Learning how to search for every type of music is an enormous undertaking. Web tutorials in a series can each focus on single aspects such as Classical songs, operatic arias, choral music, the Dickinson Classification system, etc. There are many common core search techniques across these various categories, and each video will touch on these skills at least once. Watching additional video can reinforce these skills with gaining additional understanding in the particular specialized area. One five-minute tutorial is presented here, and it takes students through the process of locating a Classical song.
Goals and Objectives
    The learning goal of this tutorial is to introduce students to search techniques beyond the simple keyword search, and to encourage students to develop the habit of looking at actual physical items on the shelves after the catalog search. To achieve these goals, students will need to be able to use advanced search functions, interpret search results, locate items and use external information sources. Particular objectives include:

Program Delivery

Script Development
    The video will begin with the university's home page, and will take the user through the journey of locating the score for the song Gretch am Spinnrade by Franz Schubert, arranged for low voice. This song is chosen because it is well known, and the low voice arrangement is chosen because the song was originally composed for high voice and the extra obstacle of finding the arrangement necissitates going through all of the tutorial's objectives. It is also far too common for students to encounter difficulty locating scores for the appropriate voice range.
    Narratives in the video will be carried by text captions, without voice narration. A script is created for the video (see Appendix A). The script includes descriptions of each step taken, where one step is defined by a set of keystrokes or a single mouse click. Care is taken to ensure the script touches on all the learning objectives, including repeated suggestions to locate items on the library shelves.
Video Development
    The screen size needs to be determined before recording. To ensure maximum compatibility, the recording window will fit within a 640x480 screen. The script was read aloud during recording to attain the approximate pacing. Many extraneous frames were deleted from the resulting. In the editing process, mouse operations and typing are sped up, focus areas are highlighted, and captions are added. The over all pacing has been re-evaluated after adding the captions (it video has been sped up in general).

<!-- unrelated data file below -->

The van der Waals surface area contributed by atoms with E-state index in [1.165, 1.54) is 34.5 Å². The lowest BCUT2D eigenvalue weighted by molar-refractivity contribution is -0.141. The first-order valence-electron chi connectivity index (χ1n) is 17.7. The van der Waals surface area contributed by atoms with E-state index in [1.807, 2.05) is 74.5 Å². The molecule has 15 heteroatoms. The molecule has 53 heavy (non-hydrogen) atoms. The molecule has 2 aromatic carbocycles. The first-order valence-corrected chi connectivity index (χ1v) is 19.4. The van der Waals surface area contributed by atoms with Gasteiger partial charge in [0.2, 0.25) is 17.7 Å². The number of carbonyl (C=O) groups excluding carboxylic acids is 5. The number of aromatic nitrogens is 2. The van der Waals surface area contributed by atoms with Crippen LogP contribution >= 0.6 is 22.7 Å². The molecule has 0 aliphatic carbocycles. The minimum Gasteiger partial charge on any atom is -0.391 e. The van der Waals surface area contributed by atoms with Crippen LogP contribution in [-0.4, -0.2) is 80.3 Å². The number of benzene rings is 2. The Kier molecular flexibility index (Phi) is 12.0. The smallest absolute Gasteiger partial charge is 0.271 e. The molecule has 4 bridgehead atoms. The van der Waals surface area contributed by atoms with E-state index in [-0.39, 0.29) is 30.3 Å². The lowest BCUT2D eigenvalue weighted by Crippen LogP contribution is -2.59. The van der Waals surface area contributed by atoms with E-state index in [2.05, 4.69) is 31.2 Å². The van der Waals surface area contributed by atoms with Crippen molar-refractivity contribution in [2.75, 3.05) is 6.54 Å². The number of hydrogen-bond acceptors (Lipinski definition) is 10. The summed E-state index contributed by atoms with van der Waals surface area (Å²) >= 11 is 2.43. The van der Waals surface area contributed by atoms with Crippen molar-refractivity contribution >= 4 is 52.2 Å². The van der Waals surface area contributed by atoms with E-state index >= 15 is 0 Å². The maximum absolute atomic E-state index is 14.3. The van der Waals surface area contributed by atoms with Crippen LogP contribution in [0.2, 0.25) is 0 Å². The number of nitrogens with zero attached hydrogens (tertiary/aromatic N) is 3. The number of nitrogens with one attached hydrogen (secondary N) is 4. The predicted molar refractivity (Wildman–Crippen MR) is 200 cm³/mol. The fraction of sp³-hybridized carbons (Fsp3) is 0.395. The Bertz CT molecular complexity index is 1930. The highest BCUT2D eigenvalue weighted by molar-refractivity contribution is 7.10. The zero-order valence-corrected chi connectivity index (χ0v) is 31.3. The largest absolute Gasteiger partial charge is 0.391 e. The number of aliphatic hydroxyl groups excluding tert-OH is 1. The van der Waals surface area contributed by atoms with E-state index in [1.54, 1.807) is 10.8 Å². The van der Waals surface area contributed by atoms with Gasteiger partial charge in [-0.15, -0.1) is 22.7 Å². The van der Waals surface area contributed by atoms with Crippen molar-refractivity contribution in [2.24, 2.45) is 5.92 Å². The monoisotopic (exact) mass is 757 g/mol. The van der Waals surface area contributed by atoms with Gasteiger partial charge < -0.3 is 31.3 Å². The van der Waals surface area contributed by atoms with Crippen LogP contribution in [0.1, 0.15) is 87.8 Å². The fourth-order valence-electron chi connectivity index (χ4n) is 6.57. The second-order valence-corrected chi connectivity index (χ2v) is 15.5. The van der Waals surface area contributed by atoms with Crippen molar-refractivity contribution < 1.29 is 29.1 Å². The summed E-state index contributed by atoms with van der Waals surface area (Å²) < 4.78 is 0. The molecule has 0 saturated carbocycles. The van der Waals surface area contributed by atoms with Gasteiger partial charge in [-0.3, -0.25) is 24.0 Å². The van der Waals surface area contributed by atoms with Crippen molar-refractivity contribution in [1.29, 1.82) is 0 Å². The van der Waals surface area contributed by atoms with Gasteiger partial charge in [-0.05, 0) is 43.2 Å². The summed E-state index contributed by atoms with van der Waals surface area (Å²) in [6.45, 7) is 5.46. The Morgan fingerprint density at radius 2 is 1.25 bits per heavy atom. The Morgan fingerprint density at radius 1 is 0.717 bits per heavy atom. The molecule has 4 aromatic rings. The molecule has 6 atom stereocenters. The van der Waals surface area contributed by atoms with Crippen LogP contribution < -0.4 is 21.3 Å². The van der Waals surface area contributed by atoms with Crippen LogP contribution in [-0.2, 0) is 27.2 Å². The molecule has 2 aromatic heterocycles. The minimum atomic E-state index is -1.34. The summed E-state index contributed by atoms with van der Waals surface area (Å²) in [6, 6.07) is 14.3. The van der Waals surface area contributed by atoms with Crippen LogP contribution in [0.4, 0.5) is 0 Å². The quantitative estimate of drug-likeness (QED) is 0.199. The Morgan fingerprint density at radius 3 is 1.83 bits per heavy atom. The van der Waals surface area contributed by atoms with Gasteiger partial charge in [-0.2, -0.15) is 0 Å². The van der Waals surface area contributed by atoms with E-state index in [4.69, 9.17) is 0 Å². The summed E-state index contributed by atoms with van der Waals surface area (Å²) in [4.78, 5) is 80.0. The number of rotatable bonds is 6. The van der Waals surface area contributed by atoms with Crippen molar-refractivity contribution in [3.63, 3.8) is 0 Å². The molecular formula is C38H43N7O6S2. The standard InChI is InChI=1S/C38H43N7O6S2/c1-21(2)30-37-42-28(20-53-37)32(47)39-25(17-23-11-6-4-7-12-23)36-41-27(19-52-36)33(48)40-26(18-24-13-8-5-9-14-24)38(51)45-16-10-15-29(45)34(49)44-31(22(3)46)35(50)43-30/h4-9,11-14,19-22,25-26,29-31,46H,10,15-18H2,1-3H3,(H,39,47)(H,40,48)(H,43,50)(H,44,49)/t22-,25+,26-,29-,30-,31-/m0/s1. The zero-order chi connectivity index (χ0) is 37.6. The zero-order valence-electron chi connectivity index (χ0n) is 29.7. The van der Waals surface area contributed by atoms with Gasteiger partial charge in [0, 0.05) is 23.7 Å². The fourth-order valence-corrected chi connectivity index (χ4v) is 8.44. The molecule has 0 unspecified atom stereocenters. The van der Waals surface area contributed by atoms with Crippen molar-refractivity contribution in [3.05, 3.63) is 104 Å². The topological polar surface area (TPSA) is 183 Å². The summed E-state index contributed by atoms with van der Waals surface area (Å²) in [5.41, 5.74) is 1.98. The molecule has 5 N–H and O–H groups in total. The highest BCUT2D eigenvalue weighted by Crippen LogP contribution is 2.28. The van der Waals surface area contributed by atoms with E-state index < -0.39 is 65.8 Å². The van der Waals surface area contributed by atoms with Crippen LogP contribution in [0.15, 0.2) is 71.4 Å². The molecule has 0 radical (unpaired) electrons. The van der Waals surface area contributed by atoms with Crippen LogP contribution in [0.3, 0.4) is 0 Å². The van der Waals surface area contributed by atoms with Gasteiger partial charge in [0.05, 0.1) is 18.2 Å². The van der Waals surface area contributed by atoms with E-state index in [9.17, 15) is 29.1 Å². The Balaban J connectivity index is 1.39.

A title page with title, author and date have been added for better identification as well as to aid cataloging, which, in the long run, will enhance searchability of the video. It seems to improve clarity to show the learning objectives in the beginning as well as at the end of the video, for which frames are added.
    For a video that encourages shelf browsing, there should be a short segment, or at least images, of going to the shelves and leafing through the actual scores. That would, however add complication to the project with video recording equipment and incorporating clips into a mostly screen capture video. Consultation with a graphic designer (or simply a more visually inclined person) can improve choice of colors and font for better visibility. The same can be said for the shape, size and placement of the caption boxes. There should also be a testing period that reaches a wide variety of potential users so that comments can be collected and improvements made before the official release.
© 2008, Kimmy Szeto